May Donald Trump serve long and wretchedly, exposed daily to a public eye grown weary and jaundiced at the sight of vainglorious self-destruction. His embarrassment is my joy, and I intend to flog this vision of abject misery daily. Until there is no skin left.

Your Friend The Handgun

Nothing new here, folks.

Let me know when you get to feeling safer: ABC News had the story:

Phoenix Police Chief Jeri Williams announced today in a press conference that 23-year-old Aaron Juan Saucedo has been arrested in connection with a string of shootings that resulted in nine deaths.

The shootings took place between August 2015 and July 2016.

According to police, Saucedo was already in jail for the murder of 61-year-old Raul Romero, who was shot multiple times in his driveway in August 2015 and died at a hospital shortly after. Saucedo has been booked on an additional 26 felony counts including homicide.

There is no known correlation between the victims and the suspect, police said. Police added that there may be additional victims out there and they are continuing to investigate.

The Second Amendment works to keep us safe by allowing just about anybody to own a firearm of almost any kind. How is that working out?

Someone left the cake out in the rain.

We can’t make this stuff up.

Watching the TV news this morning a vision from long ago popped into  my head. I have never been the one to make sense out of poetic symbolism, so my interpretations are reflections of my own mental workings. To me, it does appear as though somebody left the cake out in the rain.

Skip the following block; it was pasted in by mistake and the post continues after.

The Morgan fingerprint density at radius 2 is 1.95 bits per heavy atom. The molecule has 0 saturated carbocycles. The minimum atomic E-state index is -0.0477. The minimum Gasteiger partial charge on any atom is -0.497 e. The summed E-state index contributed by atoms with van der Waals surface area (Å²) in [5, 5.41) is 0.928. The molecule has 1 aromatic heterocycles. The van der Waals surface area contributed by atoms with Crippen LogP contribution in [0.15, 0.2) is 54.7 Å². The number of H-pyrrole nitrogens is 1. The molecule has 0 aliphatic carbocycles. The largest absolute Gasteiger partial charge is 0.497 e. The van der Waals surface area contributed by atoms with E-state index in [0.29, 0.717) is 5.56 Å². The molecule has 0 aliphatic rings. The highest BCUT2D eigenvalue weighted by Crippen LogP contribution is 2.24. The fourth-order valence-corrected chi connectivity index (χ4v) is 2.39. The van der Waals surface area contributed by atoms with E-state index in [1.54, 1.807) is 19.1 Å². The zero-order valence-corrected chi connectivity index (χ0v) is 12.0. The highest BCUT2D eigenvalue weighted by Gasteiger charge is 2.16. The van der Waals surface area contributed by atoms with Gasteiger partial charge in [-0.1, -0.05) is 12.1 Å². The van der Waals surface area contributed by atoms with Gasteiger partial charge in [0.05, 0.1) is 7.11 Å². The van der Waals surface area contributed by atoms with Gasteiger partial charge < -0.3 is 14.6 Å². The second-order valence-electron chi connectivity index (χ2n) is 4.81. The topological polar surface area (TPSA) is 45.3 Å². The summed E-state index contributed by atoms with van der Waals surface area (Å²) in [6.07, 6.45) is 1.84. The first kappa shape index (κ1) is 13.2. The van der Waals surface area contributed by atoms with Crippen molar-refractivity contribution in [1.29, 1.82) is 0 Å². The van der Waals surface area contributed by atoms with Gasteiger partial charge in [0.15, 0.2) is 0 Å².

Yesterday, in a post, I unloaded, not on Donald Trump, President of the United States, but on the people who supported him in his candidacy, voted for him, and still support him. I castigated the entire American conservative community for its mendacity, its shameful disdain for the truth, its sordid and phony moral basis. I pinned American  conservatism to the current president, and bathed them in his stench. I could have waited one more day.

Since yesterday the mire has deepened, as it does without pause. A story that broke late in the day on Tuesday has crystallized the issue for many: From The New York Times:

WASHINGTON — President Trump asked the F.B.I. director, James B. Comey, to shut down the federal investigation into Mr. Trump’s former national security adviser, Michael T. Flynn, in an Oval Office meeting in February, according to a memo Mr. Comey wrote shortly after the meeting.